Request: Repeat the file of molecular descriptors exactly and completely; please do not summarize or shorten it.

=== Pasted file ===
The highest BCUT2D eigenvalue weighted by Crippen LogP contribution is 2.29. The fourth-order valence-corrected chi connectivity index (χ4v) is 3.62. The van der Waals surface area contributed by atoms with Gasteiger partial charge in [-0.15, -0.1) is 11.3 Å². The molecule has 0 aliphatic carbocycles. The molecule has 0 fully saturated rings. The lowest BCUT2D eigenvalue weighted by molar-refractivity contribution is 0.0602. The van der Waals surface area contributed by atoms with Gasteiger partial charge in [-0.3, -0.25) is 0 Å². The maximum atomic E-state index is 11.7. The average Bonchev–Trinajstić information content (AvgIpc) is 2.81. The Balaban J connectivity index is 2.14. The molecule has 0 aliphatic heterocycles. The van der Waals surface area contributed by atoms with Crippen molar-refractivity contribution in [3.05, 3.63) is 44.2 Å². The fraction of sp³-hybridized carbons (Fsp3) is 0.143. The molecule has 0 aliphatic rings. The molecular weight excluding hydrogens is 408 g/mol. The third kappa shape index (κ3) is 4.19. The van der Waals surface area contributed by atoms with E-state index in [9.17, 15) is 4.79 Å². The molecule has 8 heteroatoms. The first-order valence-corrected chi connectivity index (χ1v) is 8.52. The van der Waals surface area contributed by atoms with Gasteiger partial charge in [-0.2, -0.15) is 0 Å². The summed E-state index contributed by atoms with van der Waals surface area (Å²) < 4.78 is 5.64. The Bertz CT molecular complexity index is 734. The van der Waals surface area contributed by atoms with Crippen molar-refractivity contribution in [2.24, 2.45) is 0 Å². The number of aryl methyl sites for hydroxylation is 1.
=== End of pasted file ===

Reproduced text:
The highest BCUT2D eigenvalue weighted by Crippen LogP contribution is 2.29. The fourth-order valence-corrected chi connectivity index (χ4v) is 3.62. The van der Waals surface area contributed by atoms with Gasteiger partial charge in [-0.15, -0.1) is 11.3 Å². The molecule has 0 aliphatic carbocycles. The molecule has 0 fully saturated rings. The lowest BCUT2D eigenvalue weighted by molar-refractivity contribution is 0.0602. The van der Waals surface area contributed by atoms with Gasteiger partial charge in [-0.3, -0.25) is 0 Å². The maximum atomic E-state index is 11.7. The average Bonchev–Trinajstić information content (AvgIpc) is 2.81. The Balaban J connectivity index is 2.14. The molecule has 0 aliphatic heterocycles. The van der Waals surface area contributed by atoms with Crippen molar-refractivity contribution in [3.05, 3.63) is 44.2 Å². The fraction of sp³-hybridized carbons (Fsp3) is 0.143. The molecule has 0 aliphatic rings. The molecular weight excluding hydrogens is 408 g/mol. The third kappa shape index (κ3) is 4.19. The van der Waals surface area contributed by atoms with E-state index in [9.17, 15) is 4.79 Å². The molecule has 8 heteroatoms. The first-order valence-corrected chi connectivity index (χ1v) is 8.52. The van der Waals surface area contributed by atoms with Gasteiger partial charge in [-0.2, -0.15) is 0 Å². The summed E-state index contributed by atoms with van der Waals surface area (Å²) < 4.78 is 5.64. The Bertz CT molecular complexity index is 734. The van der Waals surface area contributed by atoms with Crippen molar-refractivity contribution in [2.24, 2.45) is 0 Å². The number of aryl methyl sites for hydroxylation is 1.